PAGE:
Chapter Nine

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Cassandra

The wine bar closes at 3 AM.

It's 2:58. Wooden chairs are being stored on tables. The counters are being wiped down.

Our lively crew is still conversing in a small booth, surrounded by full bottles of nearly untouched Cabernets. Elijah holds me near the old phonograph player, swaying me gently to the last bluesy ballad on the disc. It began three songs ago, when he pulled me up without a word, pulling me into a dance in a place lacking a dance floor.

The songs are blending together, perhaps because I don't want to acknowledge an end and have to sit down. Lacking skills I once possessed in where dance came easily, Elijah hasn't required much of me. The slow, romantic composition requires only two eager partners.

While through the first two songs he had a hand at my back and one clasping my hand against his chest, we've gradually surrendered to the music. We're barely moving. Both of his hands are cooling my flushed cheeks, his forehead pressed up to my own. Our feet shuffle off rhythm because the melody doesn't matter anymore. The alcohol in my system keeps me from shivering under his touch, not that I'd make him stop—ever.

I live for these moments. Moments where I feel so much, even breathing is difficult.

We've been left alone, given a rare moment of normalcy. In some other life, maybe we'd have met another way, maybe by chance. Maybe we'd have lived cookie-cutter lives, dance on date nights while the babysitter took care of our rowdy children.

That dream is so far out of reach I cannot sit on it for long before I'm clasping onto Elijah's sweater tighter, taking whatever of him I can get. What we know, what we can rely on, is devotion no matter the circumstances.

We don't need a home. We don't need a car, or a job, or fancy things.

We could return to that cabin the middle of Siberia with nothing but the clothes we're wearing and I know we'd both be content to spend the rest of our lives with nothing more. The running, the constant danger has proved one thing, given us one answer we wouldn't have had in that alternate life.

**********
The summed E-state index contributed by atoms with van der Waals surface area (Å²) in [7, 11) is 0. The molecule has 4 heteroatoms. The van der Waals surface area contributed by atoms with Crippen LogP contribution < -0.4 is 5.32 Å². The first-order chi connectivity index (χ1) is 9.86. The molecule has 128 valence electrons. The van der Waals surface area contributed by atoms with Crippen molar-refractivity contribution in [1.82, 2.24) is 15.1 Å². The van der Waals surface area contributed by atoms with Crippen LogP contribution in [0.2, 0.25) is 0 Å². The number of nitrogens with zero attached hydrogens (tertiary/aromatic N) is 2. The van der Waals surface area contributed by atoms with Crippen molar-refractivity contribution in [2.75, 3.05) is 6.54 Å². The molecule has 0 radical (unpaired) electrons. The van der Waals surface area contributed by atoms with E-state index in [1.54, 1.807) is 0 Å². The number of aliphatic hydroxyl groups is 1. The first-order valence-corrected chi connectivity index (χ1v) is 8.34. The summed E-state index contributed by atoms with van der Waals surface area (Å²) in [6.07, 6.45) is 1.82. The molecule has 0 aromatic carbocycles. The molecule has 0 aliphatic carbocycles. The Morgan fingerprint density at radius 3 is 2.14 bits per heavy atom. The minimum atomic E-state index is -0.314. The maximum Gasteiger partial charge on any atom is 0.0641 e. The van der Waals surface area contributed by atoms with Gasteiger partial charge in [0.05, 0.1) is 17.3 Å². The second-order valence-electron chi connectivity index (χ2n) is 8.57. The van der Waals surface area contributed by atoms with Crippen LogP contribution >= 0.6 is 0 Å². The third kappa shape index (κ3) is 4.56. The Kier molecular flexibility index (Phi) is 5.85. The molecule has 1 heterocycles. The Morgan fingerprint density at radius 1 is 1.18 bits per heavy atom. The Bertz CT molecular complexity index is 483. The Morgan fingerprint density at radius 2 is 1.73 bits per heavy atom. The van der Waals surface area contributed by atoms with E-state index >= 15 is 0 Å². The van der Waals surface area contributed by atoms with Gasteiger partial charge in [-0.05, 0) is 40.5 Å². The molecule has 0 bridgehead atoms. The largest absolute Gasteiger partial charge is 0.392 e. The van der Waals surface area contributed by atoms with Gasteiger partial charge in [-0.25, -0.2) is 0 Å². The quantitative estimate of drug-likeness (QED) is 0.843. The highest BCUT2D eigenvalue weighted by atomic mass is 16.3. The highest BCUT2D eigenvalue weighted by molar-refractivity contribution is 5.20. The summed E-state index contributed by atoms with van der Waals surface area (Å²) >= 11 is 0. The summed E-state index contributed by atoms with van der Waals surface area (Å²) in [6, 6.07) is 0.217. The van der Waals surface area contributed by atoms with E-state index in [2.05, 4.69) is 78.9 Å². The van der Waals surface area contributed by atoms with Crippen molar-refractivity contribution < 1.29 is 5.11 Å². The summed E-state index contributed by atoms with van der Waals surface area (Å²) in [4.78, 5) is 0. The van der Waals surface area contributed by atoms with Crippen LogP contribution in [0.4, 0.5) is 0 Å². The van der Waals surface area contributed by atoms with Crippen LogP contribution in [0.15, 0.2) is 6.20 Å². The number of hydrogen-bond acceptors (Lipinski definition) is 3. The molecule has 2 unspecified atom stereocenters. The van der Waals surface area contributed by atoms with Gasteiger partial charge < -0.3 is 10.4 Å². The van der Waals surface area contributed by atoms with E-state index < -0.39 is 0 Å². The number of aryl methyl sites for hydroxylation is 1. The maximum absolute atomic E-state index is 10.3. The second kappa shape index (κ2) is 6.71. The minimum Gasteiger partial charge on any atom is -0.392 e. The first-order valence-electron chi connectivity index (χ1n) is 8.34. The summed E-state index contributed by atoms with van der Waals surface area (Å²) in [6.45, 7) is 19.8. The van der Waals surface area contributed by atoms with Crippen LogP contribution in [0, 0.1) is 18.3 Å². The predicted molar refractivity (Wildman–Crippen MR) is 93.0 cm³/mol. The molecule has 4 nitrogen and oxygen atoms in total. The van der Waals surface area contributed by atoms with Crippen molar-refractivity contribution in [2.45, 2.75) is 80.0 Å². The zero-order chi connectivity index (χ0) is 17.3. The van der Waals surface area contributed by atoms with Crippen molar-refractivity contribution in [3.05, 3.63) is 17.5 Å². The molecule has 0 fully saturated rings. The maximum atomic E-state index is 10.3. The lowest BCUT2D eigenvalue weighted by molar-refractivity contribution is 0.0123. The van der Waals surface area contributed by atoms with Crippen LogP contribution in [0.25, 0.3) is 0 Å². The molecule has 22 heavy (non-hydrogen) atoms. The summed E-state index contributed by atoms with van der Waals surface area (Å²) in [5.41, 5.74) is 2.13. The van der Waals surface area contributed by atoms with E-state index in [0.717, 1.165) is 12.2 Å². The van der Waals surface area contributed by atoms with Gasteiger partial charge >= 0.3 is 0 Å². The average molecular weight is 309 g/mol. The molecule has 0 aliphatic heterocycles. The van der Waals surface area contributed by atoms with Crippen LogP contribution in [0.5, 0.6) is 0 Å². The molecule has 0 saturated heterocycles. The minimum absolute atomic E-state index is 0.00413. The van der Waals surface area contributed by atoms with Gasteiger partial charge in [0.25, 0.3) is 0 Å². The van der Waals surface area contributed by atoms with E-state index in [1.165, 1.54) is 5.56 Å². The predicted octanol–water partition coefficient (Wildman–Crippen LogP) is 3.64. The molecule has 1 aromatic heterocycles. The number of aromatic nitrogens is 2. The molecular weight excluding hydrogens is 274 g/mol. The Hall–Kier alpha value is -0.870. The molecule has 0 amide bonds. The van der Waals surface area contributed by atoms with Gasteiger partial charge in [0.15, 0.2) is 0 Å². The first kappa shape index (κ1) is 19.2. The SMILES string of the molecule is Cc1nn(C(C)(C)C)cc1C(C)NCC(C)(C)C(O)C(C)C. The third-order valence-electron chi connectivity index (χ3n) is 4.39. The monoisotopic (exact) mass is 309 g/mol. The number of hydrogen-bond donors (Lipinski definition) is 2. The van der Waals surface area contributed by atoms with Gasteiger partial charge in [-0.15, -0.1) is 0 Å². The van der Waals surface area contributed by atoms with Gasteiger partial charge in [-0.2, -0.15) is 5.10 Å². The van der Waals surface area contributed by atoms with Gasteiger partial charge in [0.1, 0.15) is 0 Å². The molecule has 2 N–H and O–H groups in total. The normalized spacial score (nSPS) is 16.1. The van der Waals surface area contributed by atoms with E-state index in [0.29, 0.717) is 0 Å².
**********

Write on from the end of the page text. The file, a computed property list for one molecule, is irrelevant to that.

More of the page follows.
We'd die for each other.

In a normal life, we wouldn't have to contemplate loving someone so deeply that you'd bargain to save their lives. I've done it more times than I can count now... begging for his life.

He's done it too, and he'd do it again, without a doubt. I know that.

While the effects of our separation will be lasting, a strain that may leave a permanent mark on our already weary souls, tonight, I feel light, free of emotional atrophy. My partner's lips graze my cheeks lightly in tender affection as the song fades into nothing, the last song of the night.

The manager has been overpaid for the trouble of keeping us till close. Elijah spoke privately to him earlier. I think the small man was intimidated into complying with whatever the freakishly tall specimen said, not that Elijah would ever be impolite in asking a favor. All he really has to do is lure him into a corner and the man will fold anyways.

We're beginning to pull away from each other when the owner, who has been playing with the phonograph player, selects another song, blurting out "One last song for the newlyweds!"

Like mine, Elijah head snaps in our table's direction. Every single occupant grins.

"Newlyweds?" I chuckle underneath my breath. "What are they playing at?"

"I'd wager they're trying to score us another three minutes."

I beam at him as his arm winds around my waist. "Smart people."

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